“Her neighbors and relatives heard that the Lord had shown her great mercy, and they shared her joy.” – Luke 1:58
Pray for them
Lift your neighbors up in prayer. Pray for their health and wellbeing. Pray for their family. Pray for your relationship, that you’d be able to live in harmony alongside them. If they do not know Christ, pray for their salvation and for opportunities to be the hands and feet of Jesus in their lives.
“Be joyful in hope, patient in affliction, persistent in prayer.” – Romans 12:12
Lend a hand
I love the way pioneers pitched in to help with burdensome tasks. The whole community would show up for a barn raising. They’d knock the work out in short order and have a great time doing it.
You may not have any neighbors who need help building a barn, but you could help move boxes, rake leaves, shovel snow, and the like. Stay alert for opportunities to lend a hand, and you’re sure to find them.
“You, my brothers and sisters, were called to be free. But do not use your freedom to indulge the flesh; rather, serve one another humbly in love.” – Galatians 5:13
Throw a party
Consider hosting a block party, a holiday brunch, or an ice cream social. Not only does this give you the opportunity to get better acquainted with your neighbors, but it allows them to get to know one another better, as well.
We love any excuse to invite friends over. We’ve hosted family olympic games, Bible studies, and neighborhood ping pong tournaments. For years a friend of ours hosted a weekly potluck dinner where everybody on the block brought their leftovers and shared a meal together. Fellowship doesn’t have to be fancy to be fun.
“Life is a celebration. Consider everything that makes you happy as a gift from God and say, ‘Thank you.'” – Francis Lucille
Share your blessings
Do you have a vegetable or flower garden? Share produce or bouquets with the people who live near you. Do you subscribe to magazines or the daily news? Read them early and pass them along to a neighbor who might also enjoy them. This is how our family was first introduced to WORLD Magazine — by a neighbor who faithfully passed his bi-monthly issues along to us once he’d finished perusing them. Some other neighbors built a basketball court in their backyard and extended an open invitation for our kids to shoot hoops there whenever they like. We’ve had similar offers from a neighbor with a swimming pool.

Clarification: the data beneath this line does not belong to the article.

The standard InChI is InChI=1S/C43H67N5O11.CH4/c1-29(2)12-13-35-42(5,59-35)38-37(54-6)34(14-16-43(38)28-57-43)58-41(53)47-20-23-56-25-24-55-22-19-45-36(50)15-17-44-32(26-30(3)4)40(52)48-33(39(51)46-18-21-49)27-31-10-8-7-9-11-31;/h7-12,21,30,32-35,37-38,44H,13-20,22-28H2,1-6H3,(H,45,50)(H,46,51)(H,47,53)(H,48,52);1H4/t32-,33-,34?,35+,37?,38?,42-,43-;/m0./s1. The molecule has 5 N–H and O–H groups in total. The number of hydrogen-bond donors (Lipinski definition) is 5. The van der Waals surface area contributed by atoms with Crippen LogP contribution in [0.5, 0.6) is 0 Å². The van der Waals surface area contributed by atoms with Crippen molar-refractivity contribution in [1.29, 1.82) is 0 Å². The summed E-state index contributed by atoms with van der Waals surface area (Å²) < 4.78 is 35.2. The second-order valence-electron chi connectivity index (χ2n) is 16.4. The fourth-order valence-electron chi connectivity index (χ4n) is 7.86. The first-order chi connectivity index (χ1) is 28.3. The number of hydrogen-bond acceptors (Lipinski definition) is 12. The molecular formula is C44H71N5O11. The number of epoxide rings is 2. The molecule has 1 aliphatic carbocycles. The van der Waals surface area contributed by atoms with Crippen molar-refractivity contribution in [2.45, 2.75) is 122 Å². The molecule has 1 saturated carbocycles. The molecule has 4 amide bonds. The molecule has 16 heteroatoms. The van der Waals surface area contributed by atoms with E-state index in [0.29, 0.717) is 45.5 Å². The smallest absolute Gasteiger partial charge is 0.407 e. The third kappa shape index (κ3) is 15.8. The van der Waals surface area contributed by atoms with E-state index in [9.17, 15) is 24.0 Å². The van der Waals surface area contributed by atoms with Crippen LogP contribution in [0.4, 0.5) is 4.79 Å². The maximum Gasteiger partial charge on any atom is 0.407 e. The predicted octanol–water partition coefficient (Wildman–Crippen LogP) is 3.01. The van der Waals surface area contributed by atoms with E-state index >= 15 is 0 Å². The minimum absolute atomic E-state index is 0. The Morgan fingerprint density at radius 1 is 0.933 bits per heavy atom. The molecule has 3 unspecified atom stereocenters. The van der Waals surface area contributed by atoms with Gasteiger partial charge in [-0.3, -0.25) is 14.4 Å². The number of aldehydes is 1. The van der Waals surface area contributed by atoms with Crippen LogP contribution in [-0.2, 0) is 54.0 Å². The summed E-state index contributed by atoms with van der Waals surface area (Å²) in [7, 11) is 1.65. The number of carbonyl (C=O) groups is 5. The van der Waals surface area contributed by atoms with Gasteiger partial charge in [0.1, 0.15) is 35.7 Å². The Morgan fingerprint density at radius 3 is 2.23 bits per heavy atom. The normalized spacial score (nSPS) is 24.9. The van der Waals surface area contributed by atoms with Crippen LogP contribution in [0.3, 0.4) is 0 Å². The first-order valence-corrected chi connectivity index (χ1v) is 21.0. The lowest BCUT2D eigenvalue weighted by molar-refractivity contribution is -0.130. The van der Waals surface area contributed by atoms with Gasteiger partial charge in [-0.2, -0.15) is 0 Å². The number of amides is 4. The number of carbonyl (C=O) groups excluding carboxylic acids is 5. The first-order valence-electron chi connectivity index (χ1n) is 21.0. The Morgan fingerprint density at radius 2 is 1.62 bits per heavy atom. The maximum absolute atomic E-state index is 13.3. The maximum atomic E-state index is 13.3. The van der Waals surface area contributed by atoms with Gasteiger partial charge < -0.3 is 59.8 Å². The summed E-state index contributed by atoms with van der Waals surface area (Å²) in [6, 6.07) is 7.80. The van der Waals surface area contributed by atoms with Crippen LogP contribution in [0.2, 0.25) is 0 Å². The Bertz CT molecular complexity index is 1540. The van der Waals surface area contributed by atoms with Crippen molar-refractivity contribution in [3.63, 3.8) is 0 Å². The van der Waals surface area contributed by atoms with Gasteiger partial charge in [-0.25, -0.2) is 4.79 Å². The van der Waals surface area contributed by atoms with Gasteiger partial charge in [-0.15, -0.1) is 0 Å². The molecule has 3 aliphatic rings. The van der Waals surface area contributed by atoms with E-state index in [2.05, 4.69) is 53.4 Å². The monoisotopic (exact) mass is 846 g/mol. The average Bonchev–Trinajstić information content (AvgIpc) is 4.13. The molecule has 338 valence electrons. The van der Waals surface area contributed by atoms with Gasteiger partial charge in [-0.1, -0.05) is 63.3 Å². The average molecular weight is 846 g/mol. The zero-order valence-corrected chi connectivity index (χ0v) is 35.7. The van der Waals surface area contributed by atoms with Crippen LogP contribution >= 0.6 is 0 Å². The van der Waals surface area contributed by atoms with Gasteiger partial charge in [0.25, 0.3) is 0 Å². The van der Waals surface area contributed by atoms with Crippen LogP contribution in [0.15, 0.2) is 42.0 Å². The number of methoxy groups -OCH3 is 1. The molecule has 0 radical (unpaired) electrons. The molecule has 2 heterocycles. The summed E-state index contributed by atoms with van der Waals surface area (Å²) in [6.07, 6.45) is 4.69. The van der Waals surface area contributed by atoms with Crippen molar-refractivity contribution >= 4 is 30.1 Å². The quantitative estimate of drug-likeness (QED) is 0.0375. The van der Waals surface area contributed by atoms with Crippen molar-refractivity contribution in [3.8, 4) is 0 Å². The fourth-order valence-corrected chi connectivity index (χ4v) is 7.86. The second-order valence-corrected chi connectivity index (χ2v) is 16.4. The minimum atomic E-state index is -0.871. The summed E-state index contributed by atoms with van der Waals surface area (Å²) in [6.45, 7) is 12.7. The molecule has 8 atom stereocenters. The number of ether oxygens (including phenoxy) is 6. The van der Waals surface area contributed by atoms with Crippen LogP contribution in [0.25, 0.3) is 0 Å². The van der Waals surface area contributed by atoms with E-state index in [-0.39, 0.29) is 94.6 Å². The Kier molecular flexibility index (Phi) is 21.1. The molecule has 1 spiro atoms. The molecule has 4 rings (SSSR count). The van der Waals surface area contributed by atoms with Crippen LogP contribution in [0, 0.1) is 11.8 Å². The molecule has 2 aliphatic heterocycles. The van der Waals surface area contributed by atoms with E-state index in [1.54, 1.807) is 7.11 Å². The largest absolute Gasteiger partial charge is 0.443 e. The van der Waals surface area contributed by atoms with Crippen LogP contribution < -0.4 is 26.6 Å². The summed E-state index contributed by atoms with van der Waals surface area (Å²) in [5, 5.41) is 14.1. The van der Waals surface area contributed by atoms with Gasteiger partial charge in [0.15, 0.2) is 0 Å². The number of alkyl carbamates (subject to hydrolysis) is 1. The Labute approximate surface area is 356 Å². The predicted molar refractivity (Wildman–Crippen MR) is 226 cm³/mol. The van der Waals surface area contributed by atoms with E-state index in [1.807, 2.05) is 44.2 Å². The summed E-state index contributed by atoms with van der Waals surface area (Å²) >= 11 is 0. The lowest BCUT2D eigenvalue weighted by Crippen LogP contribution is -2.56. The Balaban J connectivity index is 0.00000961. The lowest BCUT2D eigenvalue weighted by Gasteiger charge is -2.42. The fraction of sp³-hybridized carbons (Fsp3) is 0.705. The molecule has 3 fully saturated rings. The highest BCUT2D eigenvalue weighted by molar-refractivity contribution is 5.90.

“God can bless you with everything you need, and you will always have more than enough to do all kinds of good things for others.” – 2 Corinthians 9:8
Keep their confidence
If your neighbor comes to you for counsel, don’t blab their business to others. Nobody likes a gossip. Show yourself to be a discreet and trustworthy confidant.
“They… waste their time in going around from house to house; but even worse, they learn to be gossips and busybodies, talking of things they should not.” – 1 Timothy 5:13
Maintain your property
To the degree that you are able, keep your house in good repair and yard looking nice. Not only is doing so a way to wisely steward what God has given you, but it will bless your neighbors, as well, and will contribute to their own property value.
“Being a good neighbor is an art which makes life richer.” – Gladys Taber
Keep a lookout
Last time we were in London, the subways were plastered with posters that read, “See it. Say it. Sort it.” In other words, commuters should keep their eyes open and report anything suspicious to the authorities so it can be investigated. The same slogan works in a neighborhood, too. If you notice anything out of the ordinary going on at the home of a neighbor — smoke, leaks, strangers, ambulances — call to check up on them and make sure everything is all right.
“Do not merely look out for your own personal interests, but also for the interests of others.” – Philippians 2:4
Share your expertise
Do you know how to sew, bake, paint, cut hair, or do some sort of handcraft? Are you tech-savvy or good at growing things? Be willing to teach your neighbors what you know or answer questions they may have in your area of expertise. When I was 7-years-old, my mother sent me to a neighbor to learn how to crochet, and I’ve been at it for nearly 50 years since and have given similar lessons to others who were eager to learn.
“It is the supreme art of the teacher to awaken joy in creative expression and knowledge.” – Albert Einstein